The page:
Tuesday 23rd February Graham McLachlan on flight 4590 – 25th July 2000
An expert on aviation, Graham took us on a memorable and frightening journey, leading to a disaster. It is an indelible image, heavy with symbolism: the photograph taken on 25 July at the moment Concorde became a technological Icarus. The great white bird reared up over runway 26 at Charles de Gaulle, immediately after take off. Already mortally wounded, flames bled uncontrollably from beneath the left-hand wing. Less than two minutes later, the world’s only supersonic airliner dropped onto the Paris suburb of Gonesse, killing all 109 on board and another five on the ground.
In the aftermath of the crash, the official investigation into its causes focused almost entirely on the fire said Graham. According to the French accident investigation bureau, the BEA, it broke out when the plane passed over a strip of metal on the runway. A tyre burst; a chunk of rubber thudded into a fuel tank inside the wing; jet fuel poured out of a hole and ignited. The hot gases caused two of the engines to falter, and despite a valiant struggle by Captain Christian Marty, a daredevil skier who once crossed the Atlantic on a windsurf board, the loss of thrust made the crash inevitable. The facts, continued Graham, dispute this analysis of events.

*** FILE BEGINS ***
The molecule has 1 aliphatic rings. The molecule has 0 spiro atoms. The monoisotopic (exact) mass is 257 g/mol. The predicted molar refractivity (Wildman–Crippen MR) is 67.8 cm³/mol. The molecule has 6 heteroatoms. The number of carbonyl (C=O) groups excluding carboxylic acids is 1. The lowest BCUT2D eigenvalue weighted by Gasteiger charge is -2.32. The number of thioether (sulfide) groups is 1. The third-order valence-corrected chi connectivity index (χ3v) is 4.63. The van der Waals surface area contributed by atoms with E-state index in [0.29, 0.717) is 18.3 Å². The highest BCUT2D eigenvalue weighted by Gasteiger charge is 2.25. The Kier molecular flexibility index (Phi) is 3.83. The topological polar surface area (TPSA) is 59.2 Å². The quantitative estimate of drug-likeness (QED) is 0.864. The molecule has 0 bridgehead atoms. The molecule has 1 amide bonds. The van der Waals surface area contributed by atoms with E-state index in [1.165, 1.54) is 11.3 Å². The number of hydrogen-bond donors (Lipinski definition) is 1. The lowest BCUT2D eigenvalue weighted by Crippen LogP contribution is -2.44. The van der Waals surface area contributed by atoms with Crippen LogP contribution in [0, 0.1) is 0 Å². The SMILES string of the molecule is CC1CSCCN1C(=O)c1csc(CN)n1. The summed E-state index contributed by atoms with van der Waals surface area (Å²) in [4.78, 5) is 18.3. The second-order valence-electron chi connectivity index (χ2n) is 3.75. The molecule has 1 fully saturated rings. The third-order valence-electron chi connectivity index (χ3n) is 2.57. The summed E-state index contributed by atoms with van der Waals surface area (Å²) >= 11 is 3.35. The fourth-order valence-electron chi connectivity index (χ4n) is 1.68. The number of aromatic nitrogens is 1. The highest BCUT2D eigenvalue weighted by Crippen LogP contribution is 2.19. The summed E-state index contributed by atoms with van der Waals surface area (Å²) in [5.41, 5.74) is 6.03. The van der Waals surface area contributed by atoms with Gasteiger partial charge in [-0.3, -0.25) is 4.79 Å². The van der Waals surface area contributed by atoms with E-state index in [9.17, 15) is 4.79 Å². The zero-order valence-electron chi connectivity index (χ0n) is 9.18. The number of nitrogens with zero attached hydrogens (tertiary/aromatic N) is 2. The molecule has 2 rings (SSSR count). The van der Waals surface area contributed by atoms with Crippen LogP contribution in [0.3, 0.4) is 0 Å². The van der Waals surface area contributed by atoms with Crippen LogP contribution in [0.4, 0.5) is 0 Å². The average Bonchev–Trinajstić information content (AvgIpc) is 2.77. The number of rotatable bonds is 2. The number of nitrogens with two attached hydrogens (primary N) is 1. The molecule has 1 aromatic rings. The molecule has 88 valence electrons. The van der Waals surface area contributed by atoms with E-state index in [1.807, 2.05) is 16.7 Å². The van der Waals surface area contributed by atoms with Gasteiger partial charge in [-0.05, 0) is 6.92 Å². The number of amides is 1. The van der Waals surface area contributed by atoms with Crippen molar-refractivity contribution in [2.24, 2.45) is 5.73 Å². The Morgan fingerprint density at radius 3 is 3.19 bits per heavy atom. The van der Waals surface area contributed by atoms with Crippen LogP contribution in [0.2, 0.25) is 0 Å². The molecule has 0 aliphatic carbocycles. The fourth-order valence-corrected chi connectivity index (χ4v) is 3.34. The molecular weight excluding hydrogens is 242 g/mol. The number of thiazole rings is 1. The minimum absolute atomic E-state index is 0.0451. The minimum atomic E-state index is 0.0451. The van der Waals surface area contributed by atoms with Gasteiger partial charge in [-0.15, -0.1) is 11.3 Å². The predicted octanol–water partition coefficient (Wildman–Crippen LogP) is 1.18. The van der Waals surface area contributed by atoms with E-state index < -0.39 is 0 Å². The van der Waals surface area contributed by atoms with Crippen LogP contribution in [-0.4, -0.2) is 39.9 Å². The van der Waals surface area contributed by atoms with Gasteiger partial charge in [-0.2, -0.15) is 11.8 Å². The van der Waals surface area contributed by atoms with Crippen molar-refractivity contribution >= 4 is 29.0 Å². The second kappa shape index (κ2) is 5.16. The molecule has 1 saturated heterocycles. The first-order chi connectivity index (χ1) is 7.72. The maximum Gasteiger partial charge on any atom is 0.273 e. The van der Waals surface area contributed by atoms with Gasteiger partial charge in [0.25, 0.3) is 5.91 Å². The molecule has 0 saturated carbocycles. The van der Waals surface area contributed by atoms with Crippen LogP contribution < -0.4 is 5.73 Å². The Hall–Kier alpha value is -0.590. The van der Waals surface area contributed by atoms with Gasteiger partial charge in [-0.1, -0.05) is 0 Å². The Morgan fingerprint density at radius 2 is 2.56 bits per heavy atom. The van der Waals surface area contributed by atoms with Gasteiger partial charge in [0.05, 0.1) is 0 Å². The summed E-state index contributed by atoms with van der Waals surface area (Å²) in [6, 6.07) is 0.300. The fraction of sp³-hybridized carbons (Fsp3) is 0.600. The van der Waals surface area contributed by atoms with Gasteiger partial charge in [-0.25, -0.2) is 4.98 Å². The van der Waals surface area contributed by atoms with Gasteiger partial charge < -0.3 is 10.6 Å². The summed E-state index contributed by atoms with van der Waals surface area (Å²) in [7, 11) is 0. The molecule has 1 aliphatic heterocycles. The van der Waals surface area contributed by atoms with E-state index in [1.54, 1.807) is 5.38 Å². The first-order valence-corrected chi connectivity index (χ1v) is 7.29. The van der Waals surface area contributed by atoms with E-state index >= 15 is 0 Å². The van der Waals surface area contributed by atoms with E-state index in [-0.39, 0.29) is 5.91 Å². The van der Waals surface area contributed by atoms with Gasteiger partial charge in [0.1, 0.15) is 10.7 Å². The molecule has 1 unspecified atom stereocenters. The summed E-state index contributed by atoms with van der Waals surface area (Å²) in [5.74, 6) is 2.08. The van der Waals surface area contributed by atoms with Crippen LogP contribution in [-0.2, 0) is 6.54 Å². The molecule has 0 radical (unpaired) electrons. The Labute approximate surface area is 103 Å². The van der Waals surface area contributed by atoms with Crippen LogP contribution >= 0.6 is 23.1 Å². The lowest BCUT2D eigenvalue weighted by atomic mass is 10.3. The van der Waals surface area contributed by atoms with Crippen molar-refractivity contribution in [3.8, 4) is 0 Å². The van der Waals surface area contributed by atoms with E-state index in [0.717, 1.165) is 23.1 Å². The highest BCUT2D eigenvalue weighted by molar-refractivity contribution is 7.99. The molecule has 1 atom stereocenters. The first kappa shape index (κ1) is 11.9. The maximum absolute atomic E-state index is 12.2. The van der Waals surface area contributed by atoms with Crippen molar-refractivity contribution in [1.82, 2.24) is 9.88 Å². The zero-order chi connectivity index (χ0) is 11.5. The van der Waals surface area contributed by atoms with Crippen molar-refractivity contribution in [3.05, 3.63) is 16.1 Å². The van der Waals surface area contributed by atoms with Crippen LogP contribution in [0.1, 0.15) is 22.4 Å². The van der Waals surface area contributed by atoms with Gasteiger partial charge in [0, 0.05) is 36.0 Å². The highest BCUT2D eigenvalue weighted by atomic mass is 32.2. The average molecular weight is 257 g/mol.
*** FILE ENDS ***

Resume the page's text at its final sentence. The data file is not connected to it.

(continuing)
This ‘single cause’ explanation is why the Civil Aviation Authority grounded British Airways’ seven Concordes three weeks after the disaster. Its chairman, Sir Malcolm Field, said: ‘ It is clear to all of us in the CAA that a tyre burst alone should never cause the loss of a public transport aircraft tyre debris alone is thought to have led to this catastrophic accident.’
According to the extensive research by Graham & other experts, the truth is much more complicated – and as far as Air France were concerned, far more worrying. In the words of John Hutchinson, a BA Concorde captain for 15 years at the time, the fire on its own should have been ’eminently survivable; the pilot should have been able to fly his way out of trouble’. The reason why he failed to do so, Hutchinson believes, was a lethal combination of operational error and ‘negligence’ by the maintenance department of Air France. This appears to have been a crash with more than one contributing factor, most of which were avoidable. Ex pilot, Len Houston gave a worthy vote of thanks.